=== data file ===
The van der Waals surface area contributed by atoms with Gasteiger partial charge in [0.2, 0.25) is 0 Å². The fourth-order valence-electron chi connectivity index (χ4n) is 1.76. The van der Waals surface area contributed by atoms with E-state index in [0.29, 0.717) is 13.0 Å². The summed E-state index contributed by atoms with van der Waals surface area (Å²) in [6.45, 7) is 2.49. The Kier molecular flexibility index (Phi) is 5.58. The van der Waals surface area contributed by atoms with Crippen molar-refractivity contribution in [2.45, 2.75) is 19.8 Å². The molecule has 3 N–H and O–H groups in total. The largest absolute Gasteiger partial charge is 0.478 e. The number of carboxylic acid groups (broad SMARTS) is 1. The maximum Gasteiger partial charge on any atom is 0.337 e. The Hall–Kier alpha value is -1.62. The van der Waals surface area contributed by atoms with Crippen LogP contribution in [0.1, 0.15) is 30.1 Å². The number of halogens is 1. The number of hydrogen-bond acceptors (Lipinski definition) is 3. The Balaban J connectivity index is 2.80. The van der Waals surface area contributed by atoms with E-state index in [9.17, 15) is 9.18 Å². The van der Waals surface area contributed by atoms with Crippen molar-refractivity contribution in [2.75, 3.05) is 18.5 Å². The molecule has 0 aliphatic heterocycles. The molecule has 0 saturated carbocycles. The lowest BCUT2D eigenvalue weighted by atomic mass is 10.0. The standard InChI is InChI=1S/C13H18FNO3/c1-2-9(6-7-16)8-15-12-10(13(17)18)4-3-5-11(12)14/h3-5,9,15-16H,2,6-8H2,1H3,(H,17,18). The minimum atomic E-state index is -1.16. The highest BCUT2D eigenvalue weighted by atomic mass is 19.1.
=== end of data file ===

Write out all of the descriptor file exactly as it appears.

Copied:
The van der Waals surface area contributed by atoms with Gasteiger partial charge in [0.2, 0.25) is 0 Å². The fourth-order valence-electron chi connectivity index (χ4n) is 1.76. The van der Waals surface area contributed by atoms with E-state index in [0.29, 0.717) is 13.0 Å². The summed E-state index contributed by atoms with van der Waals surface area (Å²) in [6.45, 7) is 2.49. The Kier molecular flexibility index (Phi) is 5.58. The van der Waals surface area contributed by atoms with Crippen molar-refractivity contribution in [2.45, 2.75) is 19.8 Å². The molecule has 3 N–H and O–H groups in total. The largest absolute Gasteiger partial charge is 0.478 e. The number of carboxylic acid groups (broad SMARTS) is 1. The maximum Gasteiger partial charge on any atom is 0.337 e. The Hall–Kier alpha value is -1.62. The van der Waals surface area contributed by atoms with Crippen LogP contribution in [0.1, 0.15) is 30.1 Å². The number of halogens is 1. The number of hydrogen-bond acceptors (Lipinski definition) is 3. The Balaban J connectivity index is 2.80. The van der Waals surface area contributed by atoms with E-state index in [9.17, 15) is 9.18 Å². The van der Waals surface area contributed by atoms with Crippen molar-refractivity contribution in [2.75, 3.05) is 18.5 Å². The molecule has 0 aliphatic heterocycles. The molecule has 0 saturated carbocycles. The lowest BCUT2D eigenvalue weighted by atomic mass is 10.0. The standard InChI is InChI=1S/C13H18FNO3/c1-2-9(6-7-16)8-15-12-10(13(17)18)4-3-5-11(12)14/h3-5,9,15-16H,2,6-8H2,1H3,(H,17,18). The minimum atomic E-state index is -1.16. The highest BCUT2D eigenvalue weighted by atomic mass is 19.1.